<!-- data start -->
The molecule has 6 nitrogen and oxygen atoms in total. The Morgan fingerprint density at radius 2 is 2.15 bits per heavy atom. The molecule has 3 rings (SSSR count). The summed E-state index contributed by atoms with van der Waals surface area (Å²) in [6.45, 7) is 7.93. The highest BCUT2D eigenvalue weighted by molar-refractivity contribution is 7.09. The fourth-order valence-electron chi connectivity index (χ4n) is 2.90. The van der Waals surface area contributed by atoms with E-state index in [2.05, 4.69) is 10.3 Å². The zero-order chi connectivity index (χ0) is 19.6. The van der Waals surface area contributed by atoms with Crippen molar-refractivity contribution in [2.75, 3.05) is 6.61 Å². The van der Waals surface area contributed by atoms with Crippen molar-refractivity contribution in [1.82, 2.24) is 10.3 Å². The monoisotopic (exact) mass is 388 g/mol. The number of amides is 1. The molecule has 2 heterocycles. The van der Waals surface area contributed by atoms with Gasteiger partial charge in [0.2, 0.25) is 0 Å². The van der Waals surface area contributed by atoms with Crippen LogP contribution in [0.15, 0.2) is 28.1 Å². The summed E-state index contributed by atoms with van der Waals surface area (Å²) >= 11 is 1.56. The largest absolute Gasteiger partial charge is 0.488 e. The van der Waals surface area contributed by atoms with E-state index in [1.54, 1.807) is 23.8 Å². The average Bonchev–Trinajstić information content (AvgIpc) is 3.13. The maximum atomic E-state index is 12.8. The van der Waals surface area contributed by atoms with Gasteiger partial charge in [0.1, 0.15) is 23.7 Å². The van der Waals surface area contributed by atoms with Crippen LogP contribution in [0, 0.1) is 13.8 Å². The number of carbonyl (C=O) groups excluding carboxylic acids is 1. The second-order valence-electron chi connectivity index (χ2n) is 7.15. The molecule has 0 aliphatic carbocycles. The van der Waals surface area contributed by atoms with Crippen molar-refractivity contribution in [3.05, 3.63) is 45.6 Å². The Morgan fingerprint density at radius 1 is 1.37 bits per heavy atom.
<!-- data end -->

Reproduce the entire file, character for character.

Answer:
The molecule has 6 nitrogen and oxygen atoms in total. The Morgan fingerprint density at radius 2 is 2.15 bits per heavy atom. The molecule has 3 rings (SSSR count). The summed E-state index contributed by atoms with van der Waals surface area (Å²) in [6.45, 7) is 7.93. The highest BCUT2D eigenvalue weighted by molar-refractivity contribution is 7.09. The fourth-order valence-electron chi connectivity index (χ4n) is 2.90. The van der Waals surface area contributed by atoms with E-state index in [2.05, 4.69) is 10.3 Å². The zero-order chi connectivity index (χ0) is 19.6. The van der Waals surface area contributed by atoms with Crippen molar-refractivity contribution in [2.75, 3.05) is 6.61 Å². The van der Waals surface area contributed by atoms with Crippen molar-refractivity contribution in [1.82, 2.24) is 10.3 Å². The monoisotopic (exact) mass is 388 g/mol. The number of amides is 1. The molecule has 2 heterocycles. The van der Waals surface area contributed by atoms with Gasteiger partial charge in [0.2, 0.25) is 0 Å². The van der Waals surface area contributed by atoms with Crippen LogP contribution in [0.15, 0.2) is 28.1 Å². The summed E-state index contributed by atoms with van der Waals surface area (Å²) >= 11 is 1.56. The largest absolute Gasteiger partial charge is 0.488 e. The van der Waals surface area contributed by atoms with E-state index in [1.54, 1.807) is 23.8 Å². The average Bonchev–Trinajstić information content (AvgIpc) is 3.13. The maximum atomic E-state index is 12.8. The van der Waals surface area contributed by atoms with Gasteiger partial charge in [0.1, 0.15) is 23.7 Å². The van der Waals surface area contributed by atoms with Crippen LogP contribution in [0, 0.1) is 13.8 Å². The number of carbonyl (C=O) groups excluding carboxylic acids is 1. The second-order valence-electron chi connectivity index (χ2n) is 7.15. The molecule has 0 aliphatic carbocycles. The van der Waals surface area contributed by atoms with Crippen molar-refractivity contribution in [3.05, 3.63) is 45.6 Å². The Morgan fingerprint density at radius 1 is 1.37 bits per heavy atom.